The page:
September 23, 2021
CHARLESTON, W.Va. – A multi-million-dollar federal award will assist the West Virginia Department of Education (WVDE) to increase mental health supports for children. The Substance Abuse and Mental Health Services Administration (SAMHSA) has awarded the WVDE a five-year, $9 million Advancing Wellness and Resiliency in Education (AWARE) grant to support and increase wellness and resiliency in West Virginia students.
During the pandemic, the mental health needs of children have increased significantly as they have spent more time away from their schools during remote and virtual learning. As a result, support structures that underpin their academic, developmental and social-emotional well-being are often reduced or removed when they are most needed.
The AWARE grant aims to increase capacity at the state and local agency levels to bring awareness and provide training for school personnel so that they may respond to and support the mental health of school-age children and their families. The funding will provide an opportunity for the education partners to secure full-time, licensed mental health providers, professional development for staff, evidence-based prevention and intervention strategies, social-emotional learning programs and supports for students, and to establish or expand relationships with community resources.
Multiple partners, including the WVDE’s Office of Student Support and Well-Being, Marshall University’s Center of Excellence for Recovery, West Virginia Bureau for Behavioral Health, WVU Prevention Research Center and others, will collaborate to provide support to the designated local education partners in Fayette, Logan and Wirt counties.
“The funding provided by SAMHSA could not have come at a more critical time as our students, their families and educators are struggling with navigating the effects of COVID-19,” said State Superintendent of Schools W. Clayton Burch. “Providing concrete supports, expanding school connectedness, implementing prevention education and increasing social-emotional competence are all important protective factors that will be offered through the work of the state’s Project AWARE teams. Ultimately, we hope that these factors will help guide our students through this pandemic and help make them happier and healthier.”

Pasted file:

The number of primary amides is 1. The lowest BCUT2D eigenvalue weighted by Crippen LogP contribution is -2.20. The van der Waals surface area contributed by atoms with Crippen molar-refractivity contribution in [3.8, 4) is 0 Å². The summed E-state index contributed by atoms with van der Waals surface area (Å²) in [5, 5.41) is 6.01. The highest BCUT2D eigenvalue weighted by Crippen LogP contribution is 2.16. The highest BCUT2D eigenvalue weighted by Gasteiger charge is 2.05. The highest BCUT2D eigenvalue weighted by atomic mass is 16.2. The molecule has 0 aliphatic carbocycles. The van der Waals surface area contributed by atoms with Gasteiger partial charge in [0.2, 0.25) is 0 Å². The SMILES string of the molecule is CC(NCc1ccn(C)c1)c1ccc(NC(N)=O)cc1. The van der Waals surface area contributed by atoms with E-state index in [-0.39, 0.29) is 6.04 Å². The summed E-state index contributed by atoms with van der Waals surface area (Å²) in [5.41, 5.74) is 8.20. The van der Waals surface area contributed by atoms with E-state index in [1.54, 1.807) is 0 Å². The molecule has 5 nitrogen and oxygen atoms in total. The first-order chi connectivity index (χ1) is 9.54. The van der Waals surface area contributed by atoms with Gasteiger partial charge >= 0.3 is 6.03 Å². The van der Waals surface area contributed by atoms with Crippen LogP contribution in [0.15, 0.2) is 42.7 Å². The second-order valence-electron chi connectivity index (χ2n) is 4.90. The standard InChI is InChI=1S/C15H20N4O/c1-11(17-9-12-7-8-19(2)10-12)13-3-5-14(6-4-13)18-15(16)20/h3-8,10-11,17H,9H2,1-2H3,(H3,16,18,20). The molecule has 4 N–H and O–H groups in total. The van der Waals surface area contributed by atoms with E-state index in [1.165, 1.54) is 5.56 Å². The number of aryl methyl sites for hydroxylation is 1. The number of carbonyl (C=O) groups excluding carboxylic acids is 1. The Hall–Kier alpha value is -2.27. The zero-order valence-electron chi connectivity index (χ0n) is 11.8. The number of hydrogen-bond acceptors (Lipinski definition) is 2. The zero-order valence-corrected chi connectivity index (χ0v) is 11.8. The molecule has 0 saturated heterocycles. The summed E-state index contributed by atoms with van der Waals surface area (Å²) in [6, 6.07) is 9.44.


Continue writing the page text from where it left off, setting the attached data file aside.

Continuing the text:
This award will build upon the existing network created through a 2020 AWARE grant which includes the local education agencies in Cabell, Clay and Harrison counties. Those agencies are beginning the second year of their efforts and have already leveraged the AWARE funds to make positive impacts on the access to mental health care. Additionally, these counties have increased efforts to support the mental health of students, and the communication and collaboration between organizations that serve West Virginia’s youth and their families.
For more information, contact the West Virginia Department of Education Office of Communications at 304-558-2699 or by emailing Christy.firstname.lastname@example.org.